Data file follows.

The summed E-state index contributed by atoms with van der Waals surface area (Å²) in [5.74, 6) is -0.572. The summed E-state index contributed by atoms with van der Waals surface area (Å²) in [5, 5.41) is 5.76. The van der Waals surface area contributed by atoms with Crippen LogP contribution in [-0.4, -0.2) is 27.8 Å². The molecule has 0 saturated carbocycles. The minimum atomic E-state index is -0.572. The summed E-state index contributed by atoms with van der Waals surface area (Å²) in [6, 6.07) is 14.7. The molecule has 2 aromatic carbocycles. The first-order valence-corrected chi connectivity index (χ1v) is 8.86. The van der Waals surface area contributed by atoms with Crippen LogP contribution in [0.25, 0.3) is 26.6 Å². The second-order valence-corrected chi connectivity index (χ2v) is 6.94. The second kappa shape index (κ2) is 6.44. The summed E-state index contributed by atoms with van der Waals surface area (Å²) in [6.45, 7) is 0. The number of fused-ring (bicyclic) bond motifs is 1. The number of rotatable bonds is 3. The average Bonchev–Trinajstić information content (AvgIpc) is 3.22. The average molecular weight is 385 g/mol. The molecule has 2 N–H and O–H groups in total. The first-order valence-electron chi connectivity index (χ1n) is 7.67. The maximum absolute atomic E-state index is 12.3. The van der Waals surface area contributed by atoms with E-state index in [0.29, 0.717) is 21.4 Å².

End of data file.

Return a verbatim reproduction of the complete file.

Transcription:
The summed E-state index contributed by atoms with van der Waals surface area (Å²) in [5.74, 6) is -0.572. The summed E-state index contributed by atoms with van der Waals surface area (Å²) in [5, 5.41) is 5.76. The van der Waals surface area contributed by atoms with Crippen LogP contribution in [-0.4, -0.2) is 27.8 Å². The molecule has 0 saturated carbocycles. The minimum atomic E-state index is -0.572. The summed E-state index contributed by atoms with van der Waals surface area (Å²) in [6, 6.07) is 14.7. The molecule has 2 aromatic carbocycles. The first-order valence-corrected chi connectivity index (χ1v) is 8.86. The van der Waals surface area contributed by atoms with Crippen LogP contribution in [0.25, 0.3) is 26.6 Å². The second-order valence-corrected chi connectivity index (χ2v) is 6.94. The second kappa shape index (κ2) is 6.44. The summed E-state index contributed by atoms with van der Waals surface area (Å²) in [6.45, 7) is 0. The number of fused-ring (bicyclic) bond motifs is 1. The number of rotatable bonds is 3. The average Bonchev–Trinajstić information content (AvgIpc) is 3.22. The average molecular weight is 385 g/mol. The molecule has 2 N–H and O–H groups in total. The first-order valence-electron chi connectivity index (χ1n) is 7.67. The maximum absolute atomic E-state index is 12.3. The van der Waals surface area contributed by atoms with E-state index in [0.29, 0.717) is 21.4 Å².